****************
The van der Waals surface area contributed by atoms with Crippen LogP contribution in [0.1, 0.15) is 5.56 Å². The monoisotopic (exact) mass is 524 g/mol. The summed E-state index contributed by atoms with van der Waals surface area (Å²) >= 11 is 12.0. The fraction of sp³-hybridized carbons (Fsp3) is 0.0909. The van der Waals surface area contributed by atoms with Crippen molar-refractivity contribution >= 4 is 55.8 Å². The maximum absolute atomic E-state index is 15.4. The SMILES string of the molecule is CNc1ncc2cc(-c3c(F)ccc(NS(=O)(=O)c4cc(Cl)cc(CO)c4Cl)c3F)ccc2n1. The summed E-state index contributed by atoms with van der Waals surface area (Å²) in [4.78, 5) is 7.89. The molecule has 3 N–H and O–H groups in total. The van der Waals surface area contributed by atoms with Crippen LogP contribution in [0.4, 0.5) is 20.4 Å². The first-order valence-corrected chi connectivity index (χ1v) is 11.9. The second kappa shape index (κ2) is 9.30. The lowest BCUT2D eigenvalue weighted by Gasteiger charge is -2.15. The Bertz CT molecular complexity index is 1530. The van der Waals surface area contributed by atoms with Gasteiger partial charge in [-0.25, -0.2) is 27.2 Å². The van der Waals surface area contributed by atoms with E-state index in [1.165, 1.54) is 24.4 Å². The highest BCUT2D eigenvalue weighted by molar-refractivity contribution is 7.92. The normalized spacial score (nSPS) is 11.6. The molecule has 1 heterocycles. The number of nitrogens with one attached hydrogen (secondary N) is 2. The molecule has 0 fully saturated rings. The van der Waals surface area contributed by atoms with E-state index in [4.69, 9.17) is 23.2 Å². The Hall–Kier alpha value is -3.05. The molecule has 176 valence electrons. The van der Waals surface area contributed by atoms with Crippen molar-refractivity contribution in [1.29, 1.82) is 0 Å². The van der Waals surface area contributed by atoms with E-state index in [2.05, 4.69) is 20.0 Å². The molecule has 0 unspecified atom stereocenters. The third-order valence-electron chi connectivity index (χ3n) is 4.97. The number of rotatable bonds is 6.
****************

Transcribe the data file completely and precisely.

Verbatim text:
The van der Waals surface area contributed by atoms with Crippen LogP contribution in [0.1, 0.15) is 5.56 Å². The monoisotopic (exact) mass is 524 g/mol. The summed E-state index contributed by atoms with van der Waals surface area (Å²) >= 11 is 12.0. The fraction of sp³-hybridized carbons (Fsp3) is 0.0909. The van der Waals surface area contributed by atoms with Crippen molar-refractivity contribution >= 4 is 55.8 Å². The maximum absolute atomic E-state index is 15.4. The SMILES string of the molecule is CNc1ncc2cc(-c3c(F)ccc(NS(=O)(=O)c4cc(Cl)cc(CO)c4Cl)c3F)ccc2n1. The summed E-state index contributed by atoms with van der Waals surface area (Å²) in [4.78, 5) is 7.89. The molecule has 3 N–H and O–H groups in total. The van der Waals surface area contributed by atoms with Crippen LogP contribution in [0.4, 0.5) is 20.4 Å². The first-order valence-corrected chi connectivity index (χ1v) is 11.9. The second kappa shape index (κ2) is 9.30. The lowest BCUT2D eigenvalue weighted by Gasteiger charge is -2.15. The Bertz CT molecular complexity index is 1530. The van der Waals surface area contributed by atoms with Gasteiger partial charge in [-0.25, -0.2) is 27.2 Å². The van der Waals surface area contributed by atoms with E-state index in [1.165, 1.54) is 24.4 Å². The highest BCUT2D eigenvalue weighted by molar-refractivity contribution is 7.92. The normalized spacial score (nSPS) is 11.6. The molecule has 1 heterocycles. The number of nitrogens with one attached hydrogen (secondary N) is 2. The molecule has 0 fully saturated rings. The van der Waals surface area contributed by atoms with E-state index in [4.69, 9.17) is 23.2 Å². The Hall–Kier alpha value is -3.05. The molecule has 176 valence electrons. The van der Waals surface area contributed by atoms with Crippen molar-refractivity contribution in [1.29, 1.82) is 0 Å². The van der Waals surface area contributed by atoms with E-state index in [2.05, 4.69) is 20.0 Å². The molecule has 0 unspecified atom stereocenters. The third-order valence-electron chi connectivity index (χ3n) is 4.97. The number of rotatable bonds is 6.